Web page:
front page - search - community 

Taking note . . .

Observations about public affairs in the nation's capital

by the editor of The Common Denominator

HOW THINGS WORK: Many residents have complained for years that more affluent parts of town receive better city services. Of course, city officials say that's not true. But a recent meeting of the Advisory Neighborhood Commission 3C Traffic Committee in Ward 3's Cleveland Park lends support to the long-standing complaints - at least as they relate to the D.C. Department of Transportation (DDOT).

DDOT, as many neighborhood activists know, is the department responsible for - among other things - conducting traffic studies, installing traffic lights and stop signs, and repairing bumpy roads. Residents all over town complain continually that their calls and letters to the city's traffic czar, Wil DerMinassian, go unanswered.

But DerMinassian has worked closely with a small group of residents in Cleveland Park - which boasts one of the wealthiest zip codes in the country - and at ANC 3C's Traffic Committee meeting on Feb. 3 he updated them on one of his pet projects along Porter Street NW.

(When attendees noted the lack of response they received from DDOT before DerMinassian took a personal interest in their neighborhood, he said he "doesn't respond to phone calls." So much for the mayor's 1998 campaign pledge to make D.C. government employees responsive to citizens' calls.)

Porter Street NW, a major east-west thoroughfare, is the site of a federally funded pilot project to create a mid-block traffic light that turns red only when drivers are speeding. Complaints and petitions about speeders from people who live on Porter, between Connecticut and Wisconsin avenues, resulted in DDOT's decision to create the "traffic calming" device.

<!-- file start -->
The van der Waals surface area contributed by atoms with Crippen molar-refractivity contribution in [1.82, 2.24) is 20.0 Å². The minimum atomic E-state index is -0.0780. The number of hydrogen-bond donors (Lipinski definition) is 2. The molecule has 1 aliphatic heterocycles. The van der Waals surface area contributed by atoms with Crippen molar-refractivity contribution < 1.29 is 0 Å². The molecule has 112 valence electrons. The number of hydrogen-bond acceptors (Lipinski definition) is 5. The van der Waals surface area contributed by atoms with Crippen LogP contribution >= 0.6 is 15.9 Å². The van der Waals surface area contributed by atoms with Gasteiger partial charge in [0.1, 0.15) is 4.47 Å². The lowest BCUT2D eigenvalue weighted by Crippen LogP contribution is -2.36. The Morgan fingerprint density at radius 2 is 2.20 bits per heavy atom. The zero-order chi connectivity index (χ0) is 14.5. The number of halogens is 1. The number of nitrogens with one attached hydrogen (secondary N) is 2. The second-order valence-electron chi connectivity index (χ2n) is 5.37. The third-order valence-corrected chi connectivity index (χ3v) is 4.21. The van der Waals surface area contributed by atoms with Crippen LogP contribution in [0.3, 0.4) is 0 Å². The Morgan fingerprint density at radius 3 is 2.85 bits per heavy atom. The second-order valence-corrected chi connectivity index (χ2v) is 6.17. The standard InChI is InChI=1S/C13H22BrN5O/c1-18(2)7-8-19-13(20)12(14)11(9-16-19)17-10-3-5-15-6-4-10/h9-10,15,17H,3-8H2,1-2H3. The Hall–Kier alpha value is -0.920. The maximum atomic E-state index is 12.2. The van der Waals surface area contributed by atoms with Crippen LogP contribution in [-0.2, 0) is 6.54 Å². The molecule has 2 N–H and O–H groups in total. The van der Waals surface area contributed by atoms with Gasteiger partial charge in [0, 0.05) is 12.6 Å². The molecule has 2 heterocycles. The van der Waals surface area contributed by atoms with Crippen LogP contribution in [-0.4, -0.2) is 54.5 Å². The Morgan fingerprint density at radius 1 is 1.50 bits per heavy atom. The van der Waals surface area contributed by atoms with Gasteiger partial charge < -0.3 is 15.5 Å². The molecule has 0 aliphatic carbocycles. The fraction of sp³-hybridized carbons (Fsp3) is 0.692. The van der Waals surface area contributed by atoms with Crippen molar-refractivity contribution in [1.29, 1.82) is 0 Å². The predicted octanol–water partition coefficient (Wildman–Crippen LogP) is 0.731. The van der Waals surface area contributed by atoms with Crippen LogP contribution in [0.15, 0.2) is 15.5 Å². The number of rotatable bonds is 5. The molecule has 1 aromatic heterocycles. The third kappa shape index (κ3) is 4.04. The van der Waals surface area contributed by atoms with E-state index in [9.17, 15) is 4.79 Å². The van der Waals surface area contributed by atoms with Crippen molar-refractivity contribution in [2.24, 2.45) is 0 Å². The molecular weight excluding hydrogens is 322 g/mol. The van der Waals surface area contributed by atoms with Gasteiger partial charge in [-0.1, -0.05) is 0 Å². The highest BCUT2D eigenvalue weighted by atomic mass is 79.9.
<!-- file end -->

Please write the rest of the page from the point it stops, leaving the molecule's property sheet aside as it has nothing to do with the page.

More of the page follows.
But there's a big problem: DDOT hasn't been able to make the traffic light work on the hilly, curved stretch where it was installed with existing computer software designed to catch speeders. Timing delays for the traffic signal would allow many speeders to miss the red light, while law-abiding drivers behind them would get caught.

And there's a worse problem, according to one DDOT traffic engineer who addressed the meeting by telephone: "If drivers learn they can beat the light by speeding, it will create a situation worse than where we started."

One ANC commissioner said he intentionally exceeded the speed limit on Porter Street one day to try to trip the traffic signal, but the light wasn't working. Several Porter Street residents agreed that they "never" see Metropolitan Police running radar on their street. Speed-camera technology - used to issue tickets to speeders - is not incorporated into the Porter Street project.

DerMinassian acknowledged his frustration to the ANC 3C neighbors and estimated that trying to modify the software "could cost $50,000." A DDOT spokesman said initial installation of the traffic light cost about $100,000 as part of Fort Myer Construction Corp.'s project to reconstruct Porter Street, which was completed last year.

Despite the added cost, and uncertainty of the outcome, DerMinassian said he is determined to push forward with the project. "I have to get it to work for a selfish reason: I dreamed about this and it has to work," he told the Cleveland Park committee.

Residents of other D.C. neighborhoods won't be surprised to learn that DerMinassian lives in the 4400 block of Connecticut Avenue NW, a short distance north of Porter Street in Ward 3.

Copyright 2003, The Common Denominator